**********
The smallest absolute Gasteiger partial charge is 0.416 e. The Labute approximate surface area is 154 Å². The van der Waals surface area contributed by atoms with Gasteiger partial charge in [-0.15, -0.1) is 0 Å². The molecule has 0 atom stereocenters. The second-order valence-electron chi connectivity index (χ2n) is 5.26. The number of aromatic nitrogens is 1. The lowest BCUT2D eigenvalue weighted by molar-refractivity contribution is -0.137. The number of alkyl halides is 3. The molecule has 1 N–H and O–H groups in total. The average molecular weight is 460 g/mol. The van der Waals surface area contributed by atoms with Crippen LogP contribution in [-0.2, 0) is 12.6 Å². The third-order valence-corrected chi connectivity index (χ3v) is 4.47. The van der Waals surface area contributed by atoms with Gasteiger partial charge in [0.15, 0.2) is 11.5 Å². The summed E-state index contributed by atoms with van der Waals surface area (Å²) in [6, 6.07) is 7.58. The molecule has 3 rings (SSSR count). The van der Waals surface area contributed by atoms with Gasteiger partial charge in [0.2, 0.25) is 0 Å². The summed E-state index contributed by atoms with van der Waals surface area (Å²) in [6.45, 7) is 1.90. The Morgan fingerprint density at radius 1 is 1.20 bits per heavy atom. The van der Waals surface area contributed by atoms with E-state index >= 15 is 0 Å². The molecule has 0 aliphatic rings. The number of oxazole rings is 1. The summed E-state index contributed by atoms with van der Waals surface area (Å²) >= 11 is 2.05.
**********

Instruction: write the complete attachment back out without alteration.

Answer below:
The smallest absolute Gasteiger partial charge is 0.416 e. The Labute approximate surface area is 154 Å². The van der Waals surface area contributed by atoms with Gasteiger partial charge in [-0.15, -0.1) is 0 Å². The molecule has 0 atom stereocenters. The second-order valence-electron chi connectivity index (χ2n) is 5.26. The number of aromatic nitrogens is 1. The lowest BCUT2D eigenvalue weighted by molar-refractivity contribution is -0.137. The number of alkyl halides is 3. The molecule has 1 N–H and O–H groups in total. The average molecular weight is 460 g/mol. The van der Waals surface area contributed by atoms with Crippen LogP contribution in [-0.2, 0) is 12.6 Å². The third-order valence-corrected chi connectivity index (χ3v) is 4.47. The van der Waals surface area contributed by atoms with Gasteiger partial charge in [0.15, 0.2) is 11.5 Å². The summed E-state index contributed by atoms with van der Waals surface area (Å²) in [6, 6.07) is 7.58. The molecule has 3 rings (SSSR count). The van der Waals surface area contributed by atoms with Gasteiger partial charge in [0.2, 0.25) is 0 Å². The summed E-state index contributed by atoms with van der Waals surface area (Å²) in [6.45, 7) is 1.90. The Morgan fingerprint density at radius 1 is 1.20 bits per heavy atom. The van der Waals surface area contributed by atoms with E-state index >= 15 is 0 Å². The molecule has 0 aliphatic rings. The number of oxazole rings is 1. The summed E-state index contributed by atoms with van der Waals surface area (Å²) >= 11 is 2.05.